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Hoffmann, R. A wiki for the life sciences where authorship matters. Nature Genetics (2008)

Heart-directed expression of a human cardiac isoform of cAMP-response element modulator in transgenic mice.

The transcriptional activation mediated by cAMP-response element (CRE) and transcription factors of the CRE-binding protein (CREB)/CRE modulator (CREM) family represents an important mechanism of cAMP-dependent gene regulation possibly implicated in detrimental effects of chronic beta-adrenergic stimulation in end-stage heart failure. We studied the cardiac role of CREM in transgenic mice with heart-directed expression of CREM-IbDeltaC-X, a human cardiac CREM isoform. Transgenic mice displayed atrial enlargement with atrial and ventricular hypertrophy, developed atrial fibrillation, and died prematurely. In vivo hemodynamic assessment revealed increased contractility of transgenic left ventricles probably due to a selective up-regulation of SERCA2, the cardiac Ca(2+)-ATPase of the sarcoplasmic reticulum. In transgenic ventricles, reduced phosphorylation of phospholamban and of the CREB was associated with increased activity of serine-threonine protein phosphatase 1. The density of beta(1)-adrenoreceptor was increased, and messenger RNAs encoding transcription factor dHAND and small G-protein RhoB were decreased in transgenic hearts as compared with wild-type controls. Our results indicate that heart-directed expression of CREM-IbDeltaC-X leads to complex cardiac alterations, suggesting CREM as a central regulator of cardiac morphology, function, and gene expression.[1]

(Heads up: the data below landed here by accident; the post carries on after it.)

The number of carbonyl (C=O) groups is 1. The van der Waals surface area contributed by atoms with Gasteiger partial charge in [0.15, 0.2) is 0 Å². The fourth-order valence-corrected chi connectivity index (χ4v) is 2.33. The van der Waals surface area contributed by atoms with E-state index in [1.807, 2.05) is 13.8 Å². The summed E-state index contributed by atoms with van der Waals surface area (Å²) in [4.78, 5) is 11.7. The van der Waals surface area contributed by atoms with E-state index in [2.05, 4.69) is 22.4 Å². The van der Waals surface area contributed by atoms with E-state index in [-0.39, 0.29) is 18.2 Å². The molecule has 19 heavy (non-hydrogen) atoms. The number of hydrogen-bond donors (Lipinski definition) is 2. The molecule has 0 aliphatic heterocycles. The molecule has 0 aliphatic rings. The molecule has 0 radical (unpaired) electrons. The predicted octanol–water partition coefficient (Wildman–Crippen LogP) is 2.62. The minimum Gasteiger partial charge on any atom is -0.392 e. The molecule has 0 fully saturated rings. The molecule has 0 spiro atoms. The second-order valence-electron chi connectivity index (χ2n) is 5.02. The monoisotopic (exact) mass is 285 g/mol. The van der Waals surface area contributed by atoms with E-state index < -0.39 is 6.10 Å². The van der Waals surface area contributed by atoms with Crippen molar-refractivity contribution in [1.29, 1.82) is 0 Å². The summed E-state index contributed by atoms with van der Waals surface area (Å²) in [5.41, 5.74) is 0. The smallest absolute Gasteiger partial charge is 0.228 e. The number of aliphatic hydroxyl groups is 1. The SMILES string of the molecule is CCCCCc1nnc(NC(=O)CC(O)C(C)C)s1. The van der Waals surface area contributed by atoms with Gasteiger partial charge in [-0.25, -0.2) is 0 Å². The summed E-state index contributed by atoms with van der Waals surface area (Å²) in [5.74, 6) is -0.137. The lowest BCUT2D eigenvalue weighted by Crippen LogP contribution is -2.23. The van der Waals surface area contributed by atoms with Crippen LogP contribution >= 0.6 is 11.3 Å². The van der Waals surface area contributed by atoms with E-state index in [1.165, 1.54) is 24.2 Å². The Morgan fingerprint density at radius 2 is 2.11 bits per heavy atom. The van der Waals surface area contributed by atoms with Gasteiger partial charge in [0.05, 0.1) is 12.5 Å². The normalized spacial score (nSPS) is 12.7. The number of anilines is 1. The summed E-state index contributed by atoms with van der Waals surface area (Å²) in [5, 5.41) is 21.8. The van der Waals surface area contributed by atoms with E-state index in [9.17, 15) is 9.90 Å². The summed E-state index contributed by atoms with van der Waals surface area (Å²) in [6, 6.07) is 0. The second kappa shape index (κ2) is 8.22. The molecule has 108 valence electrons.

1. Heart-directed expression of a human cardiac isoform of cAMP-response element modulator in transgenic mice. Müller, F.U., Lewin, G., Baba, H.A., Bokník, P., Fabritz, L., Kirchhefer, U., Kirchhof, P., Loser, K., Matus, M., Neumann, J., Riemann, B., Schmitz, W. J. Biol. Chem. (2005) [Pubmed]
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